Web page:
Hump Day: Great way to appreciate Canada is from the outside looking in

Hump Day 2 croppedHump Day
By Brian Cormier
Wednesday, July 1, 2015
Moncton Times & Transcript

It’s Canada Day and this has me thinking about this wonderful country we all live in as we celebrate our 148th birthday with parties, barbecues and a whole bunch of fireworks as long as the weather cooperates. So far this summer, we’re having a beautiful October, aren’t we?

When I was growing up, I didn’t really have a concept of other countries except from television shows featuring characters with different accents or of different races and living in faraway places. As I grew older, I started to recognize that not everyone was Canadian and exactly what that meant.

Like many people from around here, my first exposure to non-Canadians was from cousins living in New England. While their parents (siblings of my own parents) still sounded like they were from around here (either Moncton or P.E.I.), my cousins were another story altogether since they were born in the U.S. – Massachusetts to be exact. While one set of cousins was a bit older with an accent that wasn’t as strong as the stereotypical Boston accent, I did have one set of cousins from Boston proper. And let me tell you, they had the Boston accent.

They didn’t say “car” – they said “cah.” And my cousin Mark wasn’t nicknamed “Marky,” he was “Mahky.” When they’d arrive to visit, we were all terribly shy until about an hour later when we’d start gabbing and playing, only finishing when our toys were destroyed. Apparently, Boston-raised kids take after the Boston Bruins hockey team and are pretty rough. And when it was time to go, we’d hear, “Mahky, get in the cah!”

They were on my mother’s side. On my father’s side, I don’t remember much colourful language from my cousins, but I do remember my uncle asking for a tonic. Everyone in his family knew what he wanted, but the rest of us sitting around were bewildered until he finally told us that what we call ‘pop’ is actually ‘tonic’ where he lived in Massachusetts. I always found that so interesting for some reason – about how there could be such different regional words for things. Of course, I knew soda and soft drink, but tonic was a new one for me.

flags countries

My first mega-introduction to people from different countries took place when I attended the Junior Chamber International world convention in Miami in 1992. There were 5,000 delegates in attendance from all over the world. It was fascinating to see so many different cultures mingling.

The Japanese were very serious about the entire thing. It was all business and tuxedos! Like Canadians, the American delegates were a mixed bunch depending on which part of the country they were from. The Canadians seemed to have a lot of affinity for the New Englanders (we were all probably related to each other anyway) and the Texans, who were loud, happy and lots of fun.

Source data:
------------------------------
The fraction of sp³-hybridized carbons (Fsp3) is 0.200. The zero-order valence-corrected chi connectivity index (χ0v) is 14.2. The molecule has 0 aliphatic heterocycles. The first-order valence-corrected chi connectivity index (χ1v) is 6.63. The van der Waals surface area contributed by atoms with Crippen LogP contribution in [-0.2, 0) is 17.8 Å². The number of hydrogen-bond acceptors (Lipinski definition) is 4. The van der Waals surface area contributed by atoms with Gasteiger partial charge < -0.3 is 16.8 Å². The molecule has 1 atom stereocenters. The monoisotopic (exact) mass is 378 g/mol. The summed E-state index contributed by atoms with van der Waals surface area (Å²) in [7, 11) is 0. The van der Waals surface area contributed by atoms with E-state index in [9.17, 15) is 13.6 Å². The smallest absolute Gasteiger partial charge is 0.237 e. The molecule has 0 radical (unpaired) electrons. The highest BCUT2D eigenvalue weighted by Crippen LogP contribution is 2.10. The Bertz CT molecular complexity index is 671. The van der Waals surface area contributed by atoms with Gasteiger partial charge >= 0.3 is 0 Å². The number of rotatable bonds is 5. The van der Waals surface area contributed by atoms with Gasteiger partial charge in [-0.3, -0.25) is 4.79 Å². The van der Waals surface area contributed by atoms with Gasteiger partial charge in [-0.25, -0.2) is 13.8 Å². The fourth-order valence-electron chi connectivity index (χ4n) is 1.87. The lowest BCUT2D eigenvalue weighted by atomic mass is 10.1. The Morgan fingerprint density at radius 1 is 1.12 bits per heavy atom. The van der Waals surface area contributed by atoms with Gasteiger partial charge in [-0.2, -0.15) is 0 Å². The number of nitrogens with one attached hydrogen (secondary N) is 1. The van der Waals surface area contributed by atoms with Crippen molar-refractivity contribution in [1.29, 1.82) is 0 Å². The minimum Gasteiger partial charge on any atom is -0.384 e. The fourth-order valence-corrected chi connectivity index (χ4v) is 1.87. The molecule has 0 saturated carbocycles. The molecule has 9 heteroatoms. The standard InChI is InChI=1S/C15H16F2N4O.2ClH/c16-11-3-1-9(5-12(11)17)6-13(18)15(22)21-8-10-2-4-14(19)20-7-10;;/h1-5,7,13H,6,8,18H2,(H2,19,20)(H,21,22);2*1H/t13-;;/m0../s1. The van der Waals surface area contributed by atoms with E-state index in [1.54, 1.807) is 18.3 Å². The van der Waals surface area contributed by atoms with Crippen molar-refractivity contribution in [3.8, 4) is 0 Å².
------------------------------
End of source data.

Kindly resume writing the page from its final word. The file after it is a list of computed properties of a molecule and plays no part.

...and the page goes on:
The ‍Finns loved to travel and regaled us with their stories while we munched on reindeer tartar in their hospitality suite. (I counted the reindeer pulling Santa’s sleigh at Christmas later that year and none seemed to be missing. Phew!) The Dutch all seemed to be very tall. The Australians were friendly and liked to party.

I don’t remember many people from any of the other countries, except for the Scots. The Canadians and the Scots got along like long-lost friends. Even if we didn’t know each other personally, it was almost like we were all part of some secret affinity group. Maybe it was the Commonwealth. Maybe it was a love-hate relationship with England and the monarchy, I don’t know. Whatever it was, we were attracted to each other like magnets – in a good way.

I could sit and listen to someone who speaks with a heavy Scottish accent all day anyway, but having a few drinks with an entire clan really pushed the envelope, especially after you’d had one too many and could barely understand someone who lived next door to you let alone someone who lived across the ocean. After a few hours of revelry, for all I know someone could have asked me to marry them while I thought they’d asked for directions to the washroom.

I saw something online the other day that made me think about my propensity for not travelling much. It went something like, “I’d rather pay for an experience than a new computer gadget.” I have many outdated computer gadgets sitting around not doing much, but I’m still talking about that trip in 1992. Maybe it’s time to spread some good old Canadian hospitality around again. It makes someone think, eh?

TransAqua no longer considering P3 for wastewater treatment facility upgrade

TransAqua logo

TransAqua, the Greater Moncton Wastewater Commission, announced today that it is no longer pursuing a public-private partnership (P3) option at this time for funding the federally mandated upgrades to its wastewater treatment facility located in Riverview.

“After much thought, study and consideration, the Commission has decided to remove P3 from the table,” says Winston Pearce, Chair of the Commission. “While P3 can certainly be a viable option for a number of projects, we determined that it just wasn’t right for us at this time. This decision was made after completing a thorough due diligence process.”